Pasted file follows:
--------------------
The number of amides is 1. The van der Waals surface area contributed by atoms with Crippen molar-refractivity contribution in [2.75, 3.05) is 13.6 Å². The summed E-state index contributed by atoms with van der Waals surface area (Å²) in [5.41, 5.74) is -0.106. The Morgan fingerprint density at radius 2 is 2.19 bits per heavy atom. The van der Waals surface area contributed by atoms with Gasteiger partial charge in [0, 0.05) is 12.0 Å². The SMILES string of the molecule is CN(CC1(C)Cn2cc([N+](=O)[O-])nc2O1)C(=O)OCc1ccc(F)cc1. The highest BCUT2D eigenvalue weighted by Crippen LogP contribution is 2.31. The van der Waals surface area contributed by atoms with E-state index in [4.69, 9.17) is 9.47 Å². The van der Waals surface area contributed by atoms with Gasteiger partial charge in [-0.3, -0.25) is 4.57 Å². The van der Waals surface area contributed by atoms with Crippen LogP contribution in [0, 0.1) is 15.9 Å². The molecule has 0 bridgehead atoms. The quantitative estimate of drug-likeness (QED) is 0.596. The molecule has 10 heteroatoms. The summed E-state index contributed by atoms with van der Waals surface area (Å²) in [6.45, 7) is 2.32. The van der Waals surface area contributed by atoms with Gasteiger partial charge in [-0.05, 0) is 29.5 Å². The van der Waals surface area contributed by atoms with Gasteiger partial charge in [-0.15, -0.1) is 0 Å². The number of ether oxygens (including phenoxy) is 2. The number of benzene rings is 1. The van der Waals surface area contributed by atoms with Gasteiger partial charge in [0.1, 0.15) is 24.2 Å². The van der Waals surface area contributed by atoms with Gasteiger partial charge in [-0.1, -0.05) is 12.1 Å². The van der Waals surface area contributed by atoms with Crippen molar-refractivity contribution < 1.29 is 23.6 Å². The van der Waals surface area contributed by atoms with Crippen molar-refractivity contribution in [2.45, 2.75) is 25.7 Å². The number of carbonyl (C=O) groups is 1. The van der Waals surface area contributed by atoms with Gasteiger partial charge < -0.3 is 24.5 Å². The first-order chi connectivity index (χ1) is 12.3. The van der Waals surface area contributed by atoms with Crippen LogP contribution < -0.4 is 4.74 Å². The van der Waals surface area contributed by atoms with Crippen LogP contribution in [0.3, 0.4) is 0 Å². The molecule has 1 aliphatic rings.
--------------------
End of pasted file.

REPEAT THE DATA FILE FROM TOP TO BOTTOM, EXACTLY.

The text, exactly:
The number of amides is 1. The van der Waals surface area contributed by atoms with Crippen molar-refractivity contribution in [2.75, 3.05) is 13.6 Å². The summed E-state index contributed by atoms with van der Waals surface area (Å²) in [5.41, 5.74) is -0.106. The Morgan fingerprint density at radius 2 is 2.19 bits per heavy atom. The van der Waals surface area contributed by atoms with Gasteiger partial charge in [0, 0.05) is 12.0 Å². The SMILES string of the molecule is CN(CC1(C)Cn2cc([N+](=O)[O-])nc2O1)C(=O)OCc1ccc(F)cc1. The highest BCUT2D eigenvalue weighted by Crippen LogP contribution is 2.31. The van der Waals surface area contributed by atoms with E-state index in [4.69, 9.17) is 9.47 Å². The van der Waals surface area contributed by atoms with Gasteiger partial charge in [-0.3, -0.25) is 4.57 Å². The van der Waals surface area contributed by atoms with Crippen LogP contribution in [0, 0.1) is 15.9 Å². The molecule has 0 bridgehead atoms. The quantitative estimate of drug-likeness (QED) is 0.596. The molecule has 10 heteroatoms. The summed E-state index contributed by atoms with van der Waals surface area (Å²) in [6.45, 7) is 2.32. The van der Waals surface area contributed by atoms with Gasteiger partial charge in [-0.05, 0) is 29.5 Å². The van der Waals surface area contributed by atoms with Gasteiger partial charge in [-0.15, -0.1) is 0 Å². The number of ether oxygens (including phenoxy) is 2. The number of benzene rings is 1. The van der Waals surface area contributed by atoms with Gasteiger partial charge in [0.1, 0.15) is 24.2 Å². The van der Waals surface area contributed by atoms with Gasteiger partial charge in [-0.1, -0.05) is 12.1 Å². The van der Waals surface area contributed by atoms with Crippen molar-refractivity contribution < 1.29 is 23.6 Å². The van der Waals surface area contributed by atoms with Crippen molar-refractivity contribution in [2.45, 2.75) is 25.7 Å². The number of carbonyl (C=O) groups is 1. The van der Waals surface area contributed by atoms with Gasteiger partial charge < -0.3 is 24.5 Å². The first-order chi connectivity index (χ1) is 12.3. The van der Waals surface area contributed by atoms with Crippen LogP contribution < -0.4 is 4.74 Å². The van der Waals surface area contributed by atoms with Crippen LogP contribution in [0.3, 0.4) is 0 Å². The molecule has 1 aliphatic rings.